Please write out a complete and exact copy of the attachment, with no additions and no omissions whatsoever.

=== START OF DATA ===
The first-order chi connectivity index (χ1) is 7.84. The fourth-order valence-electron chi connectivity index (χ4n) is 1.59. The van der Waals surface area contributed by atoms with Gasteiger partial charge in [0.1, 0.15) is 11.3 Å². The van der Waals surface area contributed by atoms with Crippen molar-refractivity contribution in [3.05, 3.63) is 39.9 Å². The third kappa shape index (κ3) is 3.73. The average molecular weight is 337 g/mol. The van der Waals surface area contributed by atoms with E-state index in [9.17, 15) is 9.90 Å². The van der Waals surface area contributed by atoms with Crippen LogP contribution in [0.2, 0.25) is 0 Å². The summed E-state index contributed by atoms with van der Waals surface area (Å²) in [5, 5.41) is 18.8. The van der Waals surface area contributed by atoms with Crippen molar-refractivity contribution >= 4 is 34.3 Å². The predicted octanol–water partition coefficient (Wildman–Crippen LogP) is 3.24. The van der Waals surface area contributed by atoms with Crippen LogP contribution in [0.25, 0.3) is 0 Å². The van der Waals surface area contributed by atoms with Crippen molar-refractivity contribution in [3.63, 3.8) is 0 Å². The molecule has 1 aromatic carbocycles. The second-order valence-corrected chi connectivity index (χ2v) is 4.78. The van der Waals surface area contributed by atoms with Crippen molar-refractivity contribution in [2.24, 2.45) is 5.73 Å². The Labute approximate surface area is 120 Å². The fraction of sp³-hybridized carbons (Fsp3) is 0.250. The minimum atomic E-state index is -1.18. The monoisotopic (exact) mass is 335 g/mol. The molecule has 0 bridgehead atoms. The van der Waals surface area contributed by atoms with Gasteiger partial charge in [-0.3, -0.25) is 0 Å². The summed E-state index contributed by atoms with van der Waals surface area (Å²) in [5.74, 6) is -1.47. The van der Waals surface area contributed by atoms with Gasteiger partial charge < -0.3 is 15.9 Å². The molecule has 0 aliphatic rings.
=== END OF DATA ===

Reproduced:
The first-order chi connectivity index (χ1) is 7.84. The fourth-order valence-electron chi connectivity index (χ4n) is 1.59. The van der Waals surface area contributed by atoms with Gasteiger partial charge in [0.1, 0.15) is 11.3 Å². The van der Waals surface area contributed by atoms with Crippen molar-refractivity contribution in [3.05, 3.63) is 39.9 Å². The third kappa shape index (κ3) is 3.73. The average molecular weight is 337 g/mol. The van der Waals surface area contributed by atoms with E-state index in [9.17, 15) is 9.90 Å². The van der Waals surface area contributed by atoms with Crippen LogP contribution in [0.2, 0.25) is 0 Å². The summed E-state index contributed by atoms with van der Waals surface area (Å²) in [5, 5.41) is 18.8. The van der Waals surface area contributed by atoms with Crippen molar-refractivity contribution >= 4 is 34.3 Å². The predicted octanol–water partition coefficient (Wildman–Crippen LogP) is 3.24. The van der Waals surface area contributed by atoms with Crippen LogP contribution in [0.25, 0.3) is 0 Å². The van der Waals surface area contributed by atoms with Crippen molar-refractivity contribution in [3.63, 3.8) is 0 Å². The molecule has 1 aromatic carbocycles. The second-order valence-corrected chi connectivity index (χ2v) is 4.78. The van der Waals surface area contributed by atoms with Crippen molar-refractivity contribution in [2.24, 2.45) is 5.73 Å². The Labute approximate surface area is 120 Å². The fraction of sp³-hybridized carbons (Fsp3) is 0.250. The minimum atomic E-state index is -1.18. The monoisotopic (exact) mass is 335 g/mol. The molecule has 0 bridgehead atoms. The van der Waals surface area contributed by atoms with Gasteiger partial charge in [-0.3, -0.25) is 0 Å². The summed E-state index contributed by atoms with van der Waals surface area (Å²) in [5.74, 6) is -1.47. The van der Waals surface area contributed by atoms with Gasteiger partial charge < -0.3 is 15.9 Å². The molecule has 0 aliphatic rings.